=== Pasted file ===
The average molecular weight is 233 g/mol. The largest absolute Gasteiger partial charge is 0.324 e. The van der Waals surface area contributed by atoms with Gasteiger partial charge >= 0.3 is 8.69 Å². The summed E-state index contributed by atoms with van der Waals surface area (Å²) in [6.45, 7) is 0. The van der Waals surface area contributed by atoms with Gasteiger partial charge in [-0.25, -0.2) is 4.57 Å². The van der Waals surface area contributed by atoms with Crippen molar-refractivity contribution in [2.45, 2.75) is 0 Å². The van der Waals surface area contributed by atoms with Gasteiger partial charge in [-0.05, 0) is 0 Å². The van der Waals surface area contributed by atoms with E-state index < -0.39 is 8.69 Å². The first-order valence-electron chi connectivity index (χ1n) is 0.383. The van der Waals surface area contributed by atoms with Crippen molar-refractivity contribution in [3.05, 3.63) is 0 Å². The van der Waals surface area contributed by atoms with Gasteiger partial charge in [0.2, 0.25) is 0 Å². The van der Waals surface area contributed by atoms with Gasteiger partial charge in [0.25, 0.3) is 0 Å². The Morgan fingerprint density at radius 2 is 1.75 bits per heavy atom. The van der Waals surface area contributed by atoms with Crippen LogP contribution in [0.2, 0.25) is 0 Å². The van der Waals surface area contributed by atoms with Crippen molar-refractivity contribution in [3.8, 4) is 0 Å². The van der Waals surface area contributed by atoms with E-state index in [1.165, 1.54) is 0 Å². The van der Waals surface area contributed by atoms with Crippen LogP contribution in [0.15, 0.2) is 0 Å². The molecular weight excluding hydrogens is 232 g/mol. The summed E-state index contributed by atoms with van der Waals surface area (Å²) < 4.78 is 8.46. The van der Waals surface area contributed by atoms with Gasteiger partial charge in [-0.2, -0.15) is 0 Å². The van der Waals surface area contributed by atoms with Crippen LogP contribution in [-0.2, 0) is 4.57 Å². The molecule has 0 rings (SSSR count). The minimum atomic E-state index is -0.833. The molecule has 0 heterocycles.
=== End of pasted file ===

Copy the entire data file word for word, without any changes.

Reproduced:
The average molecular weight is 233 g/mol. The largest absolute Gasteiger partial charge is 0.324 e. The van der Waals surface area contributed by atoms with Gasteiger partial charge >= 0.3 is 8.69 Å². The summed E-state index contributed by atoms with van der Waals surface area (Å²) in [6.45, 7) is 0. The van der Waals surface area contributed by atoms with Gasteiger partial charge in [-0.25, -0.2) is 4.57 Å². The van der Waals surface area contributed by atoms with Crippen molar-refractivity contribution in [2.45, 2.75) is 0 Å². The van der Waals surface area contributed by atoms with Gasteiger partial charge in [-0.05, 0) is 0 Å². The van der Waals surface area contributed by atoms with E-state index < -0.39 is 8.69 Å². The first-order valence-electron chi connectivity index (χ1n) is 0.383. The van der Waals surface area contributed by atoms with Crippen molar-refractivity contribution in [3.05, 3.63) is 0 Å². The van der Waals surface area contributed by atoms with Gasteiger partial charge in [0.2, 0.25) is 0 Å². The van der Waals surface area contributed by atoms with Gasteiger partial charge in [0.25, 0.3) is 0 Å². The Morgan fingerprint density at radius 2 is 1.75 bits per heavy atom. The van der Waals surface area contributed by atoms with Crippen LogP contribution in [0.2, 0.25) is 0 Å². The van der Waals surface area contributed by atoms with Crippen molar-refractivity contribution in [3.8, 4) is 0 Å². The van der Waals surface area contributed by atoms with E-state index in [1.165, 1.54) is 0 Å². The van der Waals surface area contributed by atoms with Crippen LogP contribution in [0.15, 0.2) is 0 Å². The molecular weight excluding hydrogens is 232 g/mol. The summed E-state index contributed by atoms with van der Waals surface area (Å²) < 4.78 is 8.46. The van der Waals surface area contributed by atoms with Gasteiger partial charge in [-0.2, -0.15) is 0 Å². The van der Waals surface area contributed by atoms with Crippen LogP contribution in [-0.2, 0) is 4.57 Å². The molecule has 0 rings (SSSR count). The minimum atomic E-state index is -0.833. The molecule has 0 heterocycles.